Schools in Dijon

2 Replies
Sophies Mum



We are likely to be moving to Dijon in mid 2015 -although this seems a long time away will probably roll up at great speed. We have 2 children and are looking for schools (one Ecole and one College) - can anyone recommend any for essentially non-French speakers (although starting lessons in Jan). Also any pitfalls and pointers would be gratefully received. Many thanks in advance

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Jonnyboy-460264 1387188732

Hi Pretty sure there aren't really any International schools in the Dijon area, we looked and had to send to normal French speaking state schools. If I remember there may have been a couple of private catholic schools with a couple of bi lingual classes but seemed pointless. Luckilly your kids do have 18 months to cram with French language which is essential, maybe look for skype exchanges for them with French students wanting to learn English too, there are lots of sites out there who offer this!

Good luck, regards j

LisaD-B 1392187700

Hello Sophies Mum,

Ahhh, your question brings back memories for me.  We spent last year in Dijon with our son who was in 5eme. He had a fair amount of French, thankfully, but it was the difference in school culture that was the biggest shock to all of us.  After a rocky start at the larger College Pouilly, we ended up moving him to College St. Benigne.  It's a private Catholic school that specializes in Music and Drama.  Luckily his home room teacher was also the English teacher, so that made it easier for his dad and me to communicate (our French ability is very basic).  He was one of only a handful of kids in either school whose mother tongue was something other than French.  It was truly a total French immersion.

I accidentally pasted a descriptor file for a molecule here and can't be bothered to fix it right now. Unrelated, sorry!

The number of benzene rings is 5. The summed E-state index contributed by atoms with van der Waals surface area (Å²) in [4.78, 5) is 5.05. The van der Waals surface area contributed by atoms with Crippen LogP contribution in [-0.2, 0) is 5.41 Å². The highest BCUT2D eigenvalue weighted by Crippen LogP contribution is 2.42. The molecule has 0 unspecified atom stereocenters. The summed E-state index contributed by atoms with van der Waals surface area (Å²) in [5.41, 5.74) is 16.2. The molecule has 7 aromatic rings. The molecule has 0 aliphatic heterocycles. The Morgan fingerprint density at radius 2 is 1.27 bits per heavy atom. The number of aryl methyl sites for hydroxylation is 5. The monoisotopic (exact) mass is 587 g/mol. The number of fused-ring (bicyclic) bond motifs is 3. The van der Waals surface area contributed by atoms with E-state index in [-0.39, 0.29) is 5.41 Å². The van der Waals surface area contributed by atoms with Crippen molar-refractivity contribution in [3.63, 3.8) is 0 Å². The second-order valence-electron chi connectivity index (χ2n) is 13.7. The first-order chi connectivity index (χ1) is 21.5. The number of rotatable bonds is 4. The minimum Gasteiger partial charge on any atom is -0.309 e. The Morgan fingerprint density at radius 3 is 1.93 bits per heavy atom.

It took us a while to realize how our more informal, North American approach to education (e.g. sharing experiences in class, using "tu" more freely, asking questions) was perceived as disrespectful, and was getting us all into trouble.  And then there were the little things like the different conventions in math symbols that nobody tells you about. . . .   For my husband and I, who were also in French class as adults, it was easier to laugh at the differences, but they were very difficult for our 12-13 year old son.  Of course when you're 13, everything feels more difficult. 

I don't want to give you the impression that it was a totally negative experience, but just to say that for my son, it was more difficult than we anticipated.  The great thing is that his classmates were very nice, for the most part, to their new classmate.  By the end of the year, my son was getting to know some of his classmates much better. 

If you'd like, send me a message outside the forum and I give you fuller details.


Lisa D-B


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